Australian Women Writers 2019 Challenge completed

As has become tradition, I’m writing my completion post for the Australian Women Writer’s Challenge, around the middle of the year, though I will continue to contribute until the year’s end, and do a final round-up then.

I signed up, as always, for the top-level, Franklin, which involves reading 10 books and reviewing at least 6, and as always I’ve exceeded this. In fact, by June 30, I had contributed 16 reviews to the challenge, including 3 guest posts by Amanda.

Here’s my list in alphabetical order (by author), with the links on the titles being to my reviews:

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AWW Challenge 2019 BadgeIn last year’s completion post, I said that I didn’t have specific goals for the rest of that year but that I’d like to read more indigenous writers, more classics, and more from my TBR pile. These continue to be my non-goal goals, but I’ve not done particularly well with them so far this year, but I have read two classic writers (Capel Boake and Louise Mack) and I’ve also read three works by indigenous writers, two of which are anthologies. I’m pleased with all this, and hope to read more indigenous authors, in particular, men as well as women, as the year progresses. And, I’ve returned to my preferred fiction/non-fiction ratio, with 9 of my 13 being novels and short stories. Around 2/3 is my comfort zone!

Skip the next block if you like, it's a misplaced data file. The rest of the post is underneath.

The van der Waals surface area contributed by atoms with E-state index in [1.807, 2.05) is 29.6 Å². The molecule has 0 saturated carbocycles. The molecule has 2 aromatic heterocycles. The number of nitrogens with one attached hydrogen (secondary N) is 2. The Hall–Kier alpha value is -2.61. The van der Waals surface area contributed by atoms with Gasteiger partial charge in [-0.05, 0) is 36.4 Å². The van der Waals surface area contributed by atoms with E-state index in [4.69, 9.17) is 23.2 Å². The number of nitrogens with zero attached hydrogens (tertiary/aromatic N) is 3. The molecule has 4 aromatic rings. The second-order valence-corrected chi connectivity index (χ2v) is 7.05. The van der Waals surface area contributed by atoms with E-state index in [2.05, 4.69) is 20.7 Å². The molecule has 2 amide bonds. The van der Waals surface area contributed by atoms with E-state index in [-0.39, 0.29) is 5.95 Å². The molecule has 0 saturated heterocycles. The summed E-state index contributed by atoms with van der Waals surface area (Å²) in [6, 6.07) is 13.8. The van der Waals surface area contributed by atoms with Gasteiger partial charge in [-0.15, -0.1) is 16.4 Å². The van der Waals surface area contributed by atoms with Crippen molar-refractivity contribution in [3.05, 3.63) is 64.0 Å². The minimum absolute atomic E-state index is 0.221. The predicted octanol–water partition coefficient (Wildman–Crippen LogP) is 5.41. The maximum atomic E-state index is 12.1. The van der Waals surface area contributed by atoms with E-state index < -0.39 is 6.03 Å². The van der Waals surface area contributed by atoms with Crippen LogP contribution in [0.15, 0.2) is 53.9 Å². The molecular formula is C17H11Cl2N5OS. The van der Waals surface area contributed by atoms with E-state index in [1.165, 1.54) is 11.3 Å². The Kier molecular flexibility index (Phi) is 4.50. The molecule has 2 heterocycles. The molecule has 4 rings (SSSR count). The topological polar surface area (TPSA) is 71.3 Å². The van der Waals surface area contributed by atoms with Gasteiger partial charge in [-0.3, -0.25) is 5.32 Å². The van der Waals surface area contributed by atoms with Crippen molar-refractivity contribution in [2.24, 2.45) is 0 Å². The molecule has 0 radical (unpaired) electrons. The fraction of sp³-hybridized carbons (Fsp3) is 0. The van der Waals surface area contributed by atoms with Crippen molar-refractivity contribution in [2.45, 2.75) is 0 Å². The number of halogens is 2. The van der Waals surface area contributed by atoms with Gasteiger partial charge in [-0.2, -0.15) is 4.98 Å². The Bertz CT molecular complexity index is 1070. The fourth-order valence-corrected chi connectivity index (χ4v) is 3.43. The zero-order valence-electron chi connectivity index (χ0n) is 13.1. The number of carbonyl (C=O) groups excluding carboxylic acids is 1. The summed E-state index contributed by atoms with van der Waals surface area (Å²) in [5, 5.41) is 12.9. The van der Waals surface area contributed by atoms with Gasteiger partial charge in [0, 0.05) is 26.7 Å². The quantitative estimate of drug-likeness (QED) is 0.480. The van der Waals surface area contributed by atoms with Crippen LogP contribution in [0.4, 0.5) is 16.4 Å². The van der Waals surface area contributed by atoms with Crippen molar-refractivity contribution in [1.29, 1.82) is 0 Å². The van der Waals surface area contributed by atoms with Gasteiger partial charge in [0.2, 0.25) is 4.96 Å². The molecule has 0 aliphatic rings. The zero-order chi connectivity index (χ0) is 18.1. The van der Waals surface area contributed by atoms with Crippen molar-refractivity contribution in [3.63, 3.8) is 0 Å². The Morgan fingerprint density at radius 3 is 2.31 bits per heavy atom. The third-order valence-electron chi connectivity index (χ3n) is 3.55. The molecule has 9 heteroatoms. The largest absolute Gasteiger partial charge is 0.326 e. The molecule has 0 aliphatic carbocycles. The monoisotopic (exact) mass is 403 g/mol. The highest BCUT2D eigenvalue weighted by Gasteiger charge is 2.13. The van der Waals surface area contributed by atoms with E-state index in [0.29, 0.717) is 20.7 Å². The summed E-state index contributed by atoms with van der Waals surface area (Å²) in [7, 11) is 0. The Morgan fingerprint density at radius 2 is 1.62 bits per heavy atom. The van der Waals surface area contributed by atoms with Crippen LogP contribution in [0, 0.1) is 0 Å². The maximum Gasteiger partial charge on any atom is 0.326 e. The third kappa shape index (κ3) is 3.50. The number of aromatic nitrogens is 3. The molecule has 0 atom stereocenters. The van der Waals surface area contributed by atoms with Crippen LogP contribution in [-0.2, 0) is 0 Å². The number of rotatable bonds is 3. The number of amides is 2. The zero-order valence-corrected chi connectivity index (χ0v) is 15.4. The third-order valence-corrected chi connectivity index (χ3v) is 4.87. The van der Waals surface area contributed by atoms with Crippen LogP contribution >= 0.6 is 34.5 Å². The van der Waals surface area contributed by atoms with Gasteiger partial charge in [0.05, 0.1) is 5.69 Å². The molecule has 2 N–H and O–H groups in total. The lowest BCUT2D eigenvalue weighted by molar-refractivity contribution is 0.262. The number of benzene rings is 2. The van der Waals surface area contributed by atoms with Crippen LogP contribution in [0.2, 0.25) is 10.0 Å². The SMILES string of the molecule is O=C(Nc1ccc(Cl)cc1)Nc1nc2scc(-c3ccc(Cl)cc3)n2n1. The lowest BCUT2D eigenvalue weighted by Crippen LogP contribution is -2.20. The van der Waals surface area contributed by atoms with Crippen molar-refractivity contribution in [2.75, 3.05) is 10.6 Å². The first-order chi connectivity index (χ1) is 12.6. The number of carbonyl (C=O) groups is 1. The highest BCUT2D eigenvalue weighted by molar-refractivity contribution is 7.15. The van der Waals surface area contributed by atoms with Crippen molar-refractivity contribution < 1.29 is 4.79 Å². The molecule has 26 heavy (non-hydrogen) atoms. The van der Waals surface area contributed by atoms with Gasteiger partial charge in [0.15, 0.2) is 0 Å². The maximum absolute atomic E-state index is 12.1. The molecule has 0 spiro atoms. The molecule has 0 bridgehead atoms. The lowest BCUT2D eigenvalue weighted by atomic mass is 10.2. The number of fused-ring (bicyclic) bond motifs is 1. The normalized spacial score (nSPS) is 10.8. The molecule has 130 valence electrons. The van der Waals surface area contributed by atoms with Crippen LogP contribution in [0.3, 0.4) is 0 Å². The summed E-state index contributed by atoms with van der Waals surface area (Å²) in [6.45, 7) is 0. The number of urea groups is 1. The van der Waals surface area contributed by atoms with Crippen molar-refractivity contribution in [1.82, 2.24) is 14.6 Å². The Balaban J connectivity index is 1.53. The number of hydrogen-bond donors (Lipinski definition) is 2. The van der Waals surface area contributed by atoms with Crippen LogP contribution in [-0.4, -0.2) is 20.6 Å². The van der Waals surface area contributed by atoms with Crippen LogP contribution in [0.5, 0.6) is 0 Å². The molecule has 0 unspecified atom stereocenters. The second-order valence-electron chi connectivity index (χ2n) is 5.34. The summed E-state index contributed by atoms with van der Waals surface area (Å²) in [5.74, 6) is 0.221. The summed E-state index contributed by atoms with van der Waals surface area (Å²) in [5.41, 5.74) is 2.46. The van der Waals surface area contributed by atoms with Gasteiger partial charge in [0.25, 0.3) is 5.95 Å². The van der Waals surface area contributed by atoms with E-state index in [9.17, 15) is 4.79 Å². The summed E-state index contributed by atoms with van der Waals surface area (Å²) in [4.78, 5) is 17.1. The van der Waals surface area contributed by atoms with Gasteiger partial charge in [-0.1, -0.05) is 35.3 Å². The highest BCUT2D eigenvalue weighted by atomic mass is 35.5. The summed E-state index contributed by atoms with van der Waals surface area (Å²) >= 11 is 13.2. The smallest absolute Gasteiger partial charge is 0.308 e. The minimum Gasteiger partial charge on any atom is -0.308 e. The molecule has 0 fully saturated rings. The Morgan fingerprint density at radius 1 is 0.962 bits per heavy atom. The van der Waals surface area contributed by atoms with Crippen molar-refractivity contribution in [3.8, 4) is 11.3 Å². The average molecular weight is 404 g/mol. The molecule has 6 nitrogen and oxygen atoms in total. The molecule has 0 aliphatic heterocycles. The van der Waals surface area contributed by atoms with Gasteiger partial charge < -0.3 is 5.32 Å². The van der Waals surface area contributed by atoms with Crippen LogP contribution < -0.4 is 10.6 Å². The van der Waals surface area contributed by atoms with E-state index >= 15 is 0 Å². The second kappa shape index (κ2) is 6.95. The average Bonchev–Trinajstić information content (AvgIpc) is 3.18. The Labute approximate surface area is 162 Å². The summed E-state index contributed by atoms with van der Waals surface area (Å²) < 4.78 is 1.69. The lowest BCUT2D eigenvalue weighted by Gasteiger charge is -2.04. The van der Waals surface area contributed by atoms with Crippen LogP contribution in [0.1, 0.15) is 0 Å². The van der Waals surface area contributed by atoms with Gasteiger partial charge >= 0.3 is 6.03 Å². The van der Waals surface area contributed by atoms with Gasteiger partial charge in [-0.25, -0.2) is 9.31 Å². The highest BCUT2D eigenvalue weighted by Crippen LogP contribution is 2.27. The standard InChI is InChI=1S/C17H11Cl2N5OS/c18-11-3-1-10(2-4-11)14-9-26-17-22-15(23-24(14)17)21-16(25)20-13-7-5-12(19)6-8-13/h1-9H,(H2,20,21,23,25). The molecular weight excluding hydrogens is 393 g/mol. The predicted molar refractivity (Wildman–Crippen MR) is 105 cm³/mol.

I’m also pleased to include, this year, three guest posts by Amanda who offered to do these reviews to fill gaps in the Challenge. As Amanda doesn’t have her own blog, and didn’t want to review on GoodReads (another option for our participants), I happily offered her my blog for the purpose.

Watch out for my 2019 AWW Challenge wrap-up post for the year’s full story!

16 thoughts on “Australian Women Writers 2019 Challenge completed

  1. As always, I am a bit envious as to how many books that you have finished and plan to finish. Of the many neat things that you do is keep track of and aim at a particular fiction verses non fiction ratio. I always plan to read more non fiction myself. Thus I also keep track of my ratio.

    • Thanks Brian. It’s a very loose aim in that in that end I seem to read what comes my way – review books, reading groups books, and the few others that I can sneak in!

      • Sue, I should not need to remind you that reading is not a competition! You do a heap of other things like contributing to WP and AWW that I don’t do. Plus #Seriously – as one who never had the f2f love of a grandmother – I think those long journeys up and down the highway to your grandson are much, much more important than writing book reviews.

        • I know it’s not Lisa – but thanks for reminding me! It’s just that I want to do it all don’t I!! (And you do a lot too, I know!)

          But, I’m sorry you never had that relationship. I have always felt very lucky as both my grandmothers were important physical presences in my life – one in Brisbane where we lived for 6 years until I was 11, and one in Sydney where we lived (me from the age of 14 until I left to come to Canberra at 22). Both visited us when we lived in places not their own. And both lived until I was 30 for one and 34 for the other. Lucky, as I said.

    • Thanks kimbofo. Well done too. I always do a final round-up at the end of the year, but like to do a completion one around the time I formally meet the challenge goal so I can relax and not forget to do all the formalities at the end of the year!

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